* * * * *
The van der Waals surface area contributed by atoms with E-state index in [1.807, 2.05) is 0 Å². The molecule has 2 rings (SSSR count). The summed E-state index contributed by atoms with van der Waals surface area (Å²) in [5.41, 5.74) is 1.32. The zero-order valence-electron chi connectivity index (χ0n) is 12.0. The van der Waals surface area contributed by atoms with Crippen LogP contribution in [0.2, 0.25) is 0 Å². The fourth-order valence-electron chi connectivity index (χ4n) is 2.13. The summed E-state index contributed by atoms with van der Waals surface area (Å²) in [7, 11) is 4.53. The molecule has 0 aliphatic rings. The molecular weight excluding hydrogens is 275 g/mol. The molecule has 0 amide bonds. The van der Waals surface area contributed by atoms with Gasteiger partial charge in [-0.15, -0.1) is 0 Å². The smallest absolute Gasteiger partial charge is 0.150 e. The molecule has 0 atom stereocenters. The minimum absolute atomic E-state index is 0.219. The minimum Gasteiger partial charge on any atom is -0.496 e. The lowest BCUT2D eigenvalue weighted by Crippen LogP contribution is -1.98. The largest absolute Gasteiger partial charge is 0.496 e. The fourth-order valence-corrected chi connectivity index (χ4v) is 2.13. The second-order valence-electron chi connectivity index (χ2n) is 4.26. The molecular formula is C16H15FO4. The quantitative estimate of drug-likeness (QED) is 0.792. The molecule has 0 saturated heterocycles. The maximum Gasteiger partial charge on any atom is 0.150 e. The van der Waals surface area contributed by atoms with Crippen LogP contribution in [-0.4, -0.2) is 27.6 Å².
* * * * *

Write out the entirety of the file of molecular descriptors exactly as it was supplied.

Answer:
The van der Waals surface area contributed by atoms with E-state index in [1.807, 2.05) is 0 Å². The molecule has 2 rings (SSSR count). The summed E-state index contributed by atoms with van der Waals surface area (Å²) in [5.41, 5.74) is 1.32. The zero-order valence-electron chi connectivity index (χ0n) is 12.0. The van der Waals surface area contributed by atoms with Crippen LogP contribution in [0.2, 0.25) is 0 Å². The fourth-order valence-electron chi connectivity index (χ4n) is 2.13. The summed E-state index contributed by atoms with van der Waals surface area (Å²) in [7, 11) is 4.53. The molecule has 0 aliphatic rings. The molecular weight excluding hydrogens is 275 g/mol. The molecule has 0 amide bonds. The van der Waals surface area contributed by atoms with Gasteiger partial charge in [-0.15, -0.1) is 0 Å². The smallest absolute Gasteiger partial charge is 0.150 e. The molecule has 0 atom stereocenters. The minimum absolute atomic E-state index is 0.219. The minimum Gasteiger partial charge on any atom is -0.496 e. The lowest BCUT2D eigenvalue weighted by Crippen LogP contribution is -1.98. The largest absolute Gasteiger partial charge is 0.496 e. The fourth-order valence-corrected chi connectivity index (χ4v) is 2.13. The second-order valence-electron chi connectivity index (χ2n) is 4.26. The molecular formula is C16H15FO4. The quantitative estimate of drug-likeness (QED) is 0.792. The molecule has 0 saturated heterocycles. The maximum Gasteiger partial charge on any atom is 0.150 e. The van der Waals surface area contributed by atoms with Crippen LogP contribution in [-0.4, -0.2) is 27.6 Å².